Rolling along the Ridgeway
The Ridgeway really is as old as the hills - well, almost. For over 5000 years, travellers, farmers, soldiers and, more recently, cyclists have followed this 87-mile-long trackway (pictured above) between Avebury in Wiltshire and Ivinghoe Beacon in Buckinghamshire - part of an ancient trading route that once stretched from the Dorset coast all the way to Norfolk. The chalky downland ridge that comprises the Ridgeway's western half is open to cyclists all year round, and provides a moderately challenging 42-mile ride.
There's no shortage of visual reminders to tell you just how old this trail is either: Barbury Castle, Liddington Castle and Uffington Castle all display the classic, hilltop-fort attributes that make 10-year-olds (and grown-ups alike) run around with improvised swords, defending the honour of any fair maiden that might be in need of a passing white knight. Uffington also has a uniquely stylized white horse dug out of the chalk hillside, best viewed from the flat-topped Dragon Hill, itself steeped in the legend of St George.
A final word of warning though - be prepared for punctures. The flint stone found in most chalk hillsides can cut rubber tyres in to ribbons.
See www.nationaltrail.co.uk/ridgeway for more details.
Cycling the Camel Trail, Cornwall
Following eighteen miles of blissfully level, mostly traffic-free disused railway track from pretty-as-a-picture Padstow to the foot of Bodmin Moor, Cornwall's Camel Trail is about as perfect a cycle route for families as it's possible to imagine. Families flock here because it's easy-going for little legs, and for even littler passengers in bike seats, trailers or on tag-alongs, all of which are available from cycle hire outlets.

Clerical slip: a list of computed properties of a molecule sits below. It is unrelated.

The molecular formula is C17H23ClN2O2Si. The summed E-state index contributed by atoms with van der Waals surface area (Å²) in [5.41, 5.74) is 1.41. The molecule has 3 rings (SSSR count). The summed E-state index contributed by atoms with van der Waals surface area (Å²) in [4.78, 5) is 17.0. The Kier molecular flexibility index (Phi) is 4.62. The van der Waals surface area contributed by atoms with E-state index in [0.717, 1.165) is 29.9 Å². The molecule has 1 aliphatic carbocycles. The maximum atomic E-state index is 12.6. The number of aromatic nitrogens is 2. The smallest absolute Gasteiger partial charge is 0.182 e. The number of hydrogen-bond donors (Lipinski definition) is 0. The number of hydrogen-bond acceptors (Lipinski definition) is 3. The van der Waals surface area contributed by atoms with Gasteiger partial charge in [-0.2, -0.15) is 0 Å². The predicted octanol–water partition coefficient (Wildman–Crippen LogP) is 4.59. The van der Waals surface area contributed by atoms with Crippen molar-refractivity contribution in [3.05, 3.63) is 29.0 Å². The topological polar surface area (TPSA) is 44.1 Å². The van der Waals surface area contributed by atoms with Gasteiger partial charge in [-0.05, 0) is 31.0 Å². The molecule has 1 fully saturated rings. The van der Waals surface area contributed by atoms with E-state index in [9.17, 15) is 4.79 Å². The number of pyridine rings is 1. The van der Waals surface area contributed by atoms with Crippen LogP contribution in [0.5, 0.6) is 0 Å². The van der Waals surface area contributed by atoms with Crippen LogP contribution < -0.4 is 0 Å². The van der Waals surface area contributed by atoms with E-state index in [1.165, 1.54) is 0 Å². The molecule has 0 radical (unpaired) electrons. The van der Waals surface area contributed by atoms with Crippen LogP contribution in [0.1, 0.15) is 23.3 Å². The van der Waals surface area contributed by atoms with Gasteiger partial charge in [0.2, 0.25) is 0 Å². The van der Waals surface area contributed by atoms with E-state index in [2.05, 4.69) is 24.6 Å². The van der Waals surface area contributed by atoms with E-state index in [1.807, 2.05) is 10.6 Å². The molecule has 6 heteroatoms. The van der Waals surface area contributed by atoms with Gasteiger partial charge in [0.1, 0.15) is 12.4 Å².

It's not just the accessibility that's inviting; this is a stunning trail along which the landscape changes character continuously as you roll from the sandbanks and rocky shores (Betjeman called the route along the spectacular Camel Estuary "the most beautiful train journey I know"), through wooded valley thickets to granite-studded moorland. Peer out to creeks and sandbanks to see egrets, herons and oystercatchers; wow at water skiers on the Camel Estuary; stop for a Cornish ice cream; and take a detour to Camel Valley Vineyard for an award-winning tipple (a perk for parents).
A map and leaflet of the route can be downloaded from www.visitcornwall.com.
Pedalling around the New Forest
The gorgeous pocket of green between Southampton in Hampshire and Christchurch in Dorset is much more than just a forest. Protected as the New Forest National Park since 2005, it also encompasses open, grassy heathlands with waist-high patches of bracken and gorse. Here and there are boggy wetlands, their ponds crammed with frogspawn in spring; to the south, the coastline is visited by rare black-headed gulls and flocks of waders.
As it's crisscrossed by roads, it's easy to navigate by car; but by far the most rewarding way to enjoy the beautiful, gently undulating landscape and its appealing sounds and smells is to jump on a bike. It's easy to leave the roads behind: a network of way-marked off-road cycle routes totalling over a hundred miles in length weave their way through the most scenic spots.
Brockenhurst, in the heart of the forest, makes an ideal base. It has a friendly and helpful local bike shop, Cyclex, which sells everything you could possibly need. If you're not in the mood for a plain old mountain bike, you could try hiring a variant such as a Yellowbike electric bike - perfect for anyone aged 14 years or over wanting to boost their pedal power a notch or three - or an adult-sized trike or Dawes tandem. There are even some handy extras, such as attachments which allow you to tow babies and children.